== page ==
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Coming into the Genome Age Part I: The Challenge to Science Education

By David Micklos
DNA Learning Center (DNALC), Cold Spring Harbor Laboratory

Please see later issues of Carolina Tips® for Part II, Part III, and Part IV of this fascinating journey into the genome frontier.-Ed.

The genome frontier

In his book Coming into the Country, John McPhee describes his experiences in that last great American frontier, the Alaskan wilderness of 1976. That time, just before the opening of Alaska's oil fields and pipelines, is an appropriate metaphor for genetic biology in 2009. Like Alaska was then, the genome landscapes of living organisms present vistas of almost limitless promise and offer challenges for people eager for knowledge, fortune, adventure, or contemplation.

The genome frontier also challenges educators. DNA sequences from thousands of organisms are available to anyone with an Internet connection-as are bioinformatics tools that allow one to explore sequence data, predict the presence of genes, and compare features shared between different organisms. At the same time, polymerase chain reaction (PCR) makes it possible for students to examine defined bits of the genomes of higher plants and animals—including their own. Thus, for the first time in the history of biology, students can work with the same information, at the same time, and with the same tools as research scientists.

A new world for students to explore

Biology researchers and educators need to seize this opportunity to involve students in the trove of new DNA data that will change forever how we think about life. First, we need to enable students to look at their own DNA and use it as an entrée to the genomic world. Second, we must integrate bioinformatics with biochemistry labs, so that students become adept at moving between the in vitro and in silico worlds. Third, we need to develop more intuitive, visually pleasing computer tools that engage students and allow them to quickly learn the basics of gene analysis. Fourth, we need to welcome students as partners in the effort to annotate the vast majority of genes known only as computer-predicted models.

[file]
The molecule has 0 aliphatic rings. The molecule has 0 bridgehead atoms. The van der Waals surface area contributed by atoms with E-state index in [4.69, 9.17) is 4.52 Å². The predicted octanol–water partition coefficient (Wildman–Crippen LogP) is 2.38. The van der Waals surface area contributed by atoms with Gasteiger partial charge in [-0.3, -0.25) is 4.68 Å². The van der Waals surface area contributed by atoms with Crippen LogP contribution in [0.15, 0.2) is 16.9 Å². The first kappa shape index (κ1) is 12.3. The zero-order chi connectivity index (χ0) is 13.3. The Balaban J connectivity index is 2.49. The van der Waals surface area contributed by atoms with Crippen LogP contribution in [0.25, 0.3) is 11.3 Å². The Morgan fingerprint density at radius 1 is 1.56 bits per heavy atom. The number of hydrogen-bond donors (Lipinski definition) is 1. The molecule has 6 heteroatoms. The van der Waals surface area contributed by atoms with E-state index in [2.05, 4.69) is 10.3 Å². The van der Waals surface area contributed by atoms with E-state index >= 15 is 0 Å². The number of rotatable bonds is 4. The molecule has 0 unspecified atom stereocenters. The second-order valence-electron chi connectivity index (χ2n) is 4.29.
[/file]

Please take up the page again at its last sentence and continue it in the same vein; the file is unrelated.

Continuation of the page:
With support from the National Science Foundation and Howard Hughes Medical Institute, my group at the DNA Learning Center has worked with genome researchers to develop experiments and Internet-based tools that respond to the challenges of the genome age. In this and future articles, I will introduce a number of these resources, many of which come with easy-to-use kits that we have developed with our partners at Carolina Biological Supply Company. I hope that this will encourage biology educators to help their students come into the new country of genomes, a country that is free for all to explore.

First, let's consider a PCR experiment that puts students squarely in the middle of contemporary research to understand human variation and evolution. The experiment examines an insertion of an Alu "jumping gene"; on chromosome 16 that creates a simple genetic system with 2 alleles and 3 genotypes. This experiment illustrates that molecular genotypes are composed of DNA alleles that are physically different-in this case, length polymorphisms that are readily distinguished on a simple agarose gel. (Try Carolina's Using an Alu Insertion Polymorphism to Study Human Populations Kits.)

Students grasp the key concept of identity by descent by realizing that if this insertion occurred only once in human history, then all classmates who have an insertion allele must have inherited it from a common ancestor. Tallying class allele and genotype frequencies provides a ministudy in population genetics. Students then use an online facility, Allele Server (www.bioservers.org), to test Hardy-Weinberg equilibrium and compare their class data to world populations. Students' explanations of the pronounced east-west cline in frequency of the Alu insertion allele support one of 2 opposing models of human evolution-showing that data interpretation has theoretical consequences.

On another level, this experiment can provoke students to think about the structure and meaning of the human genome. The Alu transposon exists in a sort of molecular symbiosis with another transposon called L1; Alu depends entirely on L1 to provide the apparatus for jumping. Together, these transposons compose more than ¼ of the human genome! Why is this so? The jury is still out on whether these transposons are merely examples of selfish DNA, exquisitely adapted to reproduce by jumping, or whether they serve some larger purpose in the evolution of the human genome.

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